AAS Annual Meeting

Japan Session 746

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Session 746: Power Shift in 2009 and the Democratic Party of Japan

Organizer: Hironori Sasada, Ritsumeikan University, Japan

Discussants: Hironori Sasada, Ritsumeikan University, Japan; Mikitaka Masuyama, Independent Scholar, Japan

After a half century of one-party dominance by the Liberal Democratic Party (LDP), the Democratic Party of Japan (DPJ) finally defeated the LDP and seized power. What allowed the DPJ to come to power in 2009? Also, how is the DPJ managing the administration and making policies after the power shift? This panel will discuss the reasons behind the dramatic power shift and the changes after that from the view point of party organization. The first paper tries to explain the link between power concentration within the party and the party’s policy stances. The second paper discusses the party’s decision-making process and internal structure focusing on the distribution of important posts in the Diet, party, and cabinet. The third paper analyzes how those changes within the party and government would affect the policymaking process.

Alternative Paths to Party Polarization: A Case of Japan
Hironori Sasada, Ritsumeikan University, Japan

What makes party politics polarized? This study attempts to analyze this puzzle comparatively. Party polarization is one of the current focal points in the study of American politics, and the common understanding is that party polarization is caused by decentralized candidate selection through primary election, which strengthened the power of radical interest groups [the divisive primary hypothesis]. The issue of party polarization has not, however, widely studied in the field of comparative politics, and the generalizablity of the finding of American politics has not been tested. The primary goals of our study are to comparatively analyze the mechanism of party polarization and demonstrate that there are multiple paths to party polarization. Our comparative study of party polarization in the U.S. and Japan pays a close attention to two factors including party’s structure and strategies. Our main arguments are the following: While decentralized nature of American parties facilitated party polarization in the U.S., Japanese parties are recently exhibiting signs of polarization, although party structure is becoming increasingly centralized. The key to explain party polarization in Japan is party leaders’ strategy. Though centralized party structure weakened the influence of radical interest groups, Japanese party leaders are adopting a more confrontational approach than before deviating from the Downs theorem. It is because highly uncertain and rapidly changing political conditions made them believe that their parties need to advocate policies that are substantially different from those of opposing parties to attract voters who are largely unsatisfied with existing policies.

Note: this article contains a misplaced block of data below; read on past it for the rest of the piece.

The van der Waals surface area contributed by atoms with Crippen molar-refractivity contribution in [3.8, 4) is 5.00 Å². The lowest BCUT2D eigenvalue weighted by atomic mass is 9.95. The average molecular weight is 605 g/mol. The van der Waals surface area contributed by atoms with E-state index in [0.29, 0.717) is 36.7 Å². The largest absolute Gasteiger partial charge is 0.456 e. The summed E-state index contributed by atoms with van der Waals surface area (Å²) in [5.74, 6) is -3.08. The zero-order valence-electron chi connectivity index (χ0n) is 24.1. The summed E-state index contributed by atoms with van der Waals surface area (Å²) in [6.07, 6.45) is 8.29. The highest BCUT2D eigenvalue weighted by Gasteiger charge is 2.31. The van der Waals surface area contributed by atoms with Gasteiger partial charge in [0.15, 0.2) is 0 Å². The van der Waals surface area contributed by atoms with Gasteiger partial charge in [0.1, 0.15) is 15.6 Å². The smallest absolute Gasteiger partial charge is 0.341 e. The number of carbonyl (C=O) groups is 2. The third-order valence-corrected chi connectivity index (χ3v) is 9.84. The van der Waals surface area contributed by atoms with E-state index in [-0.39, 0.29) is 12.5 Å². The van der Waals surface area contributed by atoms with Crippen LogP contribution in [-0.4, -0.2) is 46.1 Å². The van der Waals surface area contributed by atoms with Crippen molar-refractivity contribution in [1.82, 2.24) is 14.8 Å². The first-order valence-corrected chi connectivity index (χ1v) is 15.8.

Legislative Organization of the Democratic Party of Japan
Naofumi Fujimura, Kobe University, Japan

In September 2009, the Democratic Party of Japan (DPJ) won office, ending more than the half a century rule by the Liberal Democratic Party (LDP) in Japan. Accordingly, important posts in the Cabinet and the Diet are assumed by DPJ legislators. This article aims to clarify how a party designs legislative organization in order to seek votes, office, and policies and how post assignment systems differ according to political institutions by examining the DPJ’s post assignment systems under the combination of singe-member districts and proportional representation in light of the LDP’ systems established under the former multi-member district system. The analysis demonstrates that the DPJ has an interfactional balancing rule and a seniority rule also employed by the LDP since both rules can contribute to the maintenance of party unity beyond institutional conditions. In contrast, the DPJ allocates all key posts to electorally strong legislators to increase votes contrary to an opposite manner by the LDP since the DPJ is based on party-centered electoral campaigns but the LDP is based on candidate-centered campaigns.

Policy Changes in the DPJ Government
Yusuke Murakami, Japan Womens University, Japan

In 2009, the Democratic Party of Japan (DPJ) won political office. After taking power, the DPJ is seemingly trying to establish the politician-led decision-making style such as creating the National Policy Unit, the Committee of Ministers, the Meeting of a Minister, Senior Vice-Ministers, and Vice-Ministers and abolishing the Meeting of Administrative Vice-Ministers. Though these reforms, the DPJ seeks to build the top-down style between the government and the ruling party and ensure the control over the bureaucracy between the politicians and bureaucrats. It can be that the DPJ’s politician-led centralized decision-making style derives from the party’s centralized structures. This presentation, by focusing educational policies, aims to see how the DPJ’s new style is working and how this style affects policy outcomes.